Postpartum major depression (PPMD) is common, occurring in approximately 7% of women in the first three months after childbirth. PPMD can have a profound impact for the woman, decreasing quality of life, increasing emotional distress and reducing caregiving capacity, and can increase the risk of disturbances in infant development. A growing number of studies have shown that psychological treatments are effective at reducing the incidence of PPMD. In addition, women overwhelmingly prefer psychological treatment to medication while pregnant or breast feeding. However, numerous barriers exist that prevent women from accessing face-to-face services. The Internet offers great potential in extending preventive services to women in the perinatal period. While such interventions have not been investigated in this population, two broad classes of internet interventions have been evaluated. Individual Internet Interventions (IIIs), which provide patients with access to web-based self-management skills training programs, have been shown to be effective in reducing depression in general populations, particularly when accompanied by some human support via email or telephone coaching. Internet Support Groups (ISGs) appear to be commonly used by women in the perinatal period. However, randomized controlled trials have found them ineffective at reducing depression. Theories on the use of accountability to improve adherence and the application of online collaborative learning to enhance skill acquisition suggest that a careful integration of III and ISG could have a synergistic effect in improving both adherence and outcomes in online treatments to prevent depression. Thus, use of networked peers to enhance adherence and outcomes, instead of therapists or coaches, would make this intervention highly scalable. We have designed, constructed, and piloted a prototype of an online intervention, which we call "Share" that functionally integrates an III and an ISG targeting skills to manage mood and prevent depression. Shared goal setting and supportive monitoring by networked peers is designed to increase adherence to the program. Shared learning tools are designed to enhance learning through group learning processes. Based on promising results in a pilot, we are proposing an RCT to evaluate Share. Women in weeks 20-28 of their pregnancy will be randomized to receive either Share or an III that will serve as a minimal treatment control. Share has the potential to provide a novel paradigm for the prevention of depression, one that is accessible, highly scalable and cost-effective.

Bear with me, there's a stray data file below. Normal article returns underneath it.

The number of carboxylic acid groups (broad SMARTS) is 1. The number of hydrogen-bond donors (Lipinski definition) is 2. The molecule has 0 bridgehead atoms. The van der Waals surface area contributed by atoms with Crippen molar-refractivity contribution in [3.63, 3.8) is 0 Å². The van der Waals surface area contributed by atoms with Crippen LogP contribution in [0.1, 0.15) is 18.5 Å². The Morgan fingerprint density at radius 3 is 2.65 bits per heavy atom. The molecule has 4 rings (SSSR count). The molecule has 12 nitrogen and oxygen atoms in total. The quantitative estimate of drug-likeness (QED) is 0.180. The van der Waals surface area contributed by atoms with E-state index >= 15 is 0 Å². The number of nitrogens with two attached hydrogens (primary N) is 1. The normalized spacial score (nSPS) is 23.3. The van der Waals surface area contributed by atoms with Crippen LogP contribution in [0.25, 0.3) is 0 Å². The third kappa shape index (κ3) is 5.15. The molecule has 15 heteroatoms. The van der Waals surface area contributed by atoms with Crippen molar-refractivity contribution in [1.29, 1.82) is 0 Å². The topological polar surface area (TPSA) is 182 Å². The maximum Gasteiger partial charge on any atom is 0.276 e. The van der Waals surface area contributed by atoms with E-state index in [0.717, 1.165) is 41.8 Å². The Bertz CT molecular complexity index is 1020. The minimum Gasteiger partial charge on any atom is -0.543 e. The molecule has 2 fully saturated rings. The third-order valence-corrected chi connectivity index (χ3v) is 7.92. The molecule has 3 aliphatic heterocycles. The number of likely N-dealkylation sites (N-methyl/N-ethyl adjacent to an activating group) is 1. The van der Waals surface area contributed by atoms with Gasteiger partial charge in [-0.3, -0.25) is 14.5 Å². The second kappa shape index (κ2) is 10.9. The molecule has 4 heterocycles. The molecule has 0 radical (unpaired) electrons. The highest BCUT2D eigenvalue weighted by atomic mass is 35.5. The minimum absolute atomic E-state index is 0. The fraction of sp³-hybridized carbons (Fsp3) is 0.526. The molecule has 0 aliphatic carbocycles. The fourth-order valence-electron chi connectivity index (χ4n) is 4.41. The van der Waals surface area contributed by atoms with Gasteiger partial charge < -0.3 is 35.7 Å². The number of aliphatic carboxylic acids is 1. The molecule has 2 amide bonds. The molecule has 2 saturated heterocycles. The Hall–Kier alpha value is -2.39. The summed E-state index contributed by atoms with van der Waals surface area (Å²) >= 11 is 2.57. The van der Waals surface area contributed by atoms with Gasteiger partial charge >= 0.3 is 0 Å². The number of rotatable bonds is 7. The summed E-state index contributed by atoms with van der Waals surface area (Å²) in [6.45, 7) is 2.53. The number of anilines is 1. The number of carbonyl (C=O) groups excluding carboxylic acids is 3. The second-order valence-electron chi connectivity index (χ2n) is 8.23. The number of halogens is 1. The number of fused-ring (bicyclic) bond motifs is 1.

Postpartum depression is common, and can have a profound impact on women's well-being and the health of their babies. Psychological interventions have been demonstrated to be effective in preventing depression, but are not scalable due to cost and access barriers. We propose to test an online collaborative learning model that teaches women skills that have been demonstrated to prevent depression.